CAFTA countries could be coming into their own, thanks to increasing cost pressures.
As the apparel and textile supply chain grapples with higher labor, raw material and transportation costs, markets closer to home, such as Central America and the Dominican Republic, are expected to continue to gain substantial business through imports and exports, mainly at the expense of China and other Asian countries.
The U.S. textile industry is banking on its rebounding export business with its six partner countries of the Central American Free Trade Agreement — Guatemala, El Salvador, Nicaragua, Costa Rica, Honduras and the Dominican Republic — to offset some of the price pressures in the system. At the same time, apparel importers are turning to the region for quicker deliveries of a diversified selection of products, ranging from socks and underwear to high-tech performancewear.
Central America represents the second largest export market for the U.S. textile industry, which shipped $2.5 billion worth of fabrics and yarn to the region in 2010, up 28 percent from 2009, according to the National Council of Textile Organizations. U.S. brands and retailers use those raw materials to produce apparel that is then shipped back to the U.S. duty free.
U.S. exports of yarns and fabric to the CAFTA region increased 37 percent during the first six months of the year to $2 billion. In contrast, combined apparel and textile shipments from China fell 10 percent to 2.3 billion square meter equivalents in June.
“When you have 60 percent of U.S. yarns and fabrics going to [North American Free Trade Agreement partners Mexico and Canada] and CAFTA, I think the industry will tell you that, by and large, these trade agreements have really helped spur their exports,” said Kim Glas, deputy assistant secretary for textiles and apparel at the Commerce Department.
NCTO president Cass Johnson said, “If we had a stronger recovery in the U.S., we would have even stronger growth in the region today. On top of that, high costs of raw materials for cotton and man-made fiber are suppressing demand.…But people in the region are still feeling pretty bullish.”
Unifi Inc., a Greensboro, N.C.-based producer of multifilament polyester and nylon textured yarns, has added 15 percent to the capacity of its 120,000-square-foot polyester texturing facility in El Salvador, which now produces 25 million pounds of polyester draw textured yarn and polyester twisted yarn.
“We invested $8 million to $10 million in the plant, which has the ability to expand,” said Bill Jasper, present and chief executive officer. “We built there because we do believe the region is going to grow.”
Jasper said the companies producing synthetic apparel in the region, measured by consumption, grew by 25 percent in 2010 alone, adding that the company expects “another 15 to 18 percent [this year] in Central America, in terms of the consumption of synthetic apparel.”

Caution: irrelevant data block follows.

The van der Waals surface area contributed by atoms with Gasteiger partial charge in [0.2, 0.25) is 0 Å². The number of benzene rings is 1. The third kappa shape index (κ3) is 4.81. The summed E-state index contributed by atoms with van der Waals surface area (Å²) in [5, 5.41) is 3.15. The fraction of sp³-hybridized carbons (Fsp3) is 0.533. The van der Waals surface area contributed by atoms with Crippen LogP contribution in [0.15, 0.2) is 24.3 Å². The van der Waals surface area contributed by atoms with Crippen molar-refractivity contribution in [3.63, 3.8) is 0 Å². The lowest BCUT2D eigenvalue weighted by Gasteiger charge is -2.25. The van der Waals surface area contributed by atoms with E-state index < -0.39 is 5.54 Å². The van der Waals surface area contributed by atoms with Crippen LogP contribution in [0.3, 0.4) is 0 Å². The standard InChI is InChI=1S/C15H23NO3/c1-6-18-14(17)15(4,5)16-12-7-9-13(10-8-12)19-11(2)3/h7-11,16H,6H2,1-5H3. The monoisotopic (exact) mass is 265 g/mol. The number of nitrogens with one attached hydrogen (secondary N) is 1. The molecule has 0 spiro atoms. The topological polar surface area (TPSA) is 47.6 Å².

About 60 to 65 percent of Unifi’s business goes through either CAFTA or NAFTA countries.
David Sasso, vice president of international sales with Buhler Quality Yarns Corp., a fine-count yarn spinner based in Jefferson, Ga., said: “We export 60 percent of our product directly and indirectly to CAFTA and NAFTA countries.” He explained how some sales are to apparel manufacturers in the region and others are to firms that buy the yarns in the U.S. and then ship part or all of the orders to Latin American factories.
Sasso said after the implementation of NAFTA and CAFTA, some companies benefited and for others it just represented more foreign competition.
“For the weak players, it didn’t help them at all,” he said. ‘For the strong players, it helped them tremendously. They found new markets and were able to compete. We couldn’t survive just in U.S. sales. We need those low-cost needles in Central America and South America.”
Apparel importers have also benefited from the region’s proximity to the U.S.
For first six months of the year, apparel imports from the CAFTA region rose 6.3 percent to 1.5 billion SME, while apparel shipments from China during the same period fell 2.8 percent to 4.1 billion SME.
Nate Herman, vice president of international trade at the American Apparel & Footwear Association, said: “I believe CAFTA will become even more important to the region as prices are going up in Asia and shipping costs are going up and people are looking to lower inventories and have smaller runs and also respond to fast fashion.”
Herman said the region is beginning to attract new investment and diversify beyond commodity production of underwear and socks, which still remains significant, into other product categories.